As a core blockchain infrastructure company, Parity Technologies provides several tools and software that allow developers to launch their blockchains quickly and easily. The Parity Substrate is a toolkit for building custom blockchains from the ground up, and it powers some of the most popular blockchains in the world, such as Polkadot, Kraken, and Chainlink.

Parity Ethereum, on the other hand, is the software that runs Ethereum 2.0 clients such as Geth and Prysm. Parity’s main contribution to Polkadot is the Substrate framework, which is used to build custom blockchains or parachains on top of the Polkadot Relay Chain.

Related: How Polkadot’s parachain auctions make a decentralized Web3 possible

Compared to Ethereum’s existing system as well as its upcoming sharding framework, Substrate is very modular and allows for custom blockchains to be built. Developers can pick and choose the features they want for their parachains down to the degree of technical difficulty they can handle.

Here are some examples of how the functions of blockchains built with Substrate can differ:

  • Zeitgeist has prediction markets (similar to sports betting or betting on what the weather will be like next week) and uses them for on-chain governance.
  • KILT is a highly complex system for decentralized identifiers (DIDs) with the goal of bringing identity to Web3.
  • Subsocial is made up of two communicating Substrate blockchains with social interactions built into the code (a palette for making posts, another palette for comments, another palette for reactions, etc.).

As a result, Substrate allows users to assemble a few palettes and launch their chains in less than an hour, which is far easier than starting from scratch. In the future, they may be far superior to Ethereum at completing specific tasks. Furthermore, they can still communicate easily using XCMP, a cross-consensus message format developed for Polkadot that allows interaction between networks that share the same relay chain.

Substrate also provides developers with a library of modules that can be used to create compatibility between new blockchains and legacy chains such as Bitcoin and Ethereum. What’s more, you don’t even need to create blockchains that connect to Polkadot while using Substrate. Simply put, any developer can use Substrate to create forkless blockchains that can upgrade without the need for hard forks and on any ecosystem outside Polkadot or Ethereum.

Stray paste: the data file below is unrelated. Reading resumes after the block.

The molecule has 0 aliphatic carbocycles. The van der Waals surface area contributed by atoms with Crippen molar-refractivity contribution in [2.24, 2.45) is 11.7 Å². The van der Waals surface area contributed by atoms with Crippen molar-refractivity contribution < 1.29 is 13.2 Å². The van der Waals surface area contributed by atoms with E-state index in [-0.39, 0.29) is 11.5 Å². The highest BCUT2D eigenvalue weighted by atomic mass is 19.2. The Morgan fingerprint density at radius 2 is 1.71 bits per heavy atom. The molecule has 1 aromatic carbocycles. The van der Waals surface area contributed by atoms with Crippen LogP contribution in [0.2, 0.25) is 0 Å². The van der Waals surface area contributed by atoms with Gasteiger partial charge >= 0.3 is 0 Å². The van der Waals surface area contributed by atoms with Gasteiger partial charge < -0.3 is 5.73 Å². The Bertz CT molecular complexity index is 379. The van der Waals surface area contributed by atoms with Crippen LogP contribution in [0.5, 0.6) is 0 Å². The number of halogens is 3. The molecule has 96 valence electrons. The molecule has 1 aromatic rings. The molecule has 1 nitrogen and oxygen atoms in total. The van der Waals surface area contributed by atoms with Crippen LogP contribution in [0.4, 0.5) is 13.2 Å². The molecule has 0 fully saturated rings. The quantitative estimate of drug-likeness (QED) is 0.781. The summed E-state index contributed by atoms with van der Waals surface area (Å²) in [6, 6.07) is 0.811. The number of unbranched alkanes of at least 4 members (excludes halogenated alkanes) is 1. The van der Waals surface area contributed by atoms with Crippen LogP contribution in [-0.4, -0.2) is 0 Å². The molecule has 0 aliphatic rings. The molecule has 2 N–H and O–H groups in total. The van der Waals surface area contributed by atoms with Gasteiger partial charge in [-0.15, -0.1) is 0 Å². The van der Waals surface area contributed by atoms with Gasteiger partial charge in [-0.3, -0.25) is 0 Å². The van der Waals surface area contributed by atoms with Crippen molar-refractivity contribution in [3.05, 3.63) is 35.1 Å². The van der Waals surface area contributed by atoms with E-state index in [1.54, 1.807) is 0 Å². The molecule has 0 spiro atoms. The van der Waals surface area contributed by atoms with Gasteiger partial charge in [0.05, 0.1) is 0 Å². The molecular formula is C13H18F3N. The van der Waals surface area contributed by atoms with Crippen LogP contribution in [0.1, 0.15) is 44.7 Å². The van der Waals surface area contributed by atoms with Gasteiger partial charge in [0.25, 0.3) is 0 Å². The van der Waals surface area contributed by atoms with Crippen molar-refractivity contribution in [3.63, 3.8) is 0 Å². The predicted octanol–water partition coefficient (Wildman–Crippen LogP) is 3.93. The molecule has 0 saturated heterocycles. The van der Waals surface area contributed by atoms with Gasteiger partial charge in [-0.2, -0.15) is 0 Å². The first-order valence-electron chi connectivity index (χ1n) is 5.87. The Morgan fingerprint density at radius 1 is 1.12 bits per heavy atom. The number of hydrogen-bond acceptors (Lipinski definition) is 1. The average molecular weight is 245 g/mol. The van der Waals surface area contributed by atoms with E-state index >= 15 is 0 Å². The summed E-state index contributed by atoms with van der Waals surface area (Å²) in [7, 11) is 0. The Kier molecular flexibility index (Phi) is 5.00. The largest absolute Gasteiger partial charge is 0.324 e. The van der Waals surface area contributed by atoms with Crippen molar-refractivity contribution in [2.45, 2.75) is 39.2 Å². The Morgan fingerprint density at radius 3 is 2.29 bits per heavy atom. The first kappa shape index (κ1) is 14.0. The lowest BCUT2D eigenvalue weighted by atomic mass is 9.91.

In terms of validators, Polkadot uses a Nash equilibrium staking game that incentivizes validators to behave in a way that is best for the network as a whole. This is different from Ethereum’s current emphasis on rewarding miners for their efforts, which often leads to centralization and high barriers to entry.

The Polkadot Relay Chain is also designed to be much more scalable than Ethereum’s, with the ability to process around 1,000 transactions per second as compared to Ethereum’s measly 15.

Perhaps the only chink in Polkadot’s armor is the fact that Parity Technologies did have a major security breach in its multi-sig wallet software back in 2017, when more than $30 million worth of ETH was stolen from several multi-sig wallets.

Not confrontation, but complementarity

When it’s all said and done, Polkadot is a complementary platform to Ethereum, as both blockchain ecosystems strive towards the same goal of delivering a fully decentralized World Wide Web.

While Polkadot boasts a ton of features and improved capacity, it is still in its nascent stages, with only a handful of applications (Moonbeam and Moonriver) running on its network. At the same time, Ethereum continues to be a jack of all trades, with hundreds of thousands of developers and projects, which gives it a significant advantage in terms of adoption.

Both Polkadot and Ethereum serve different purposes and can co-exist and complement each other in the decentralized future.

A glimpse into the future

Polkadot and Ethereum have their own strengths and weaknesses. Going forward, they may even co-exist to deliver a fully decentralized Web3. Developers might use Substrate to create decentralized social media platforms or video-sharing apps that integrate Ethereum’s ERC-20 token economy. With more developers coming on board to help accelerate the move to a Web3 internet, there is no telling what the future holds for both Polkadot and Ethereum.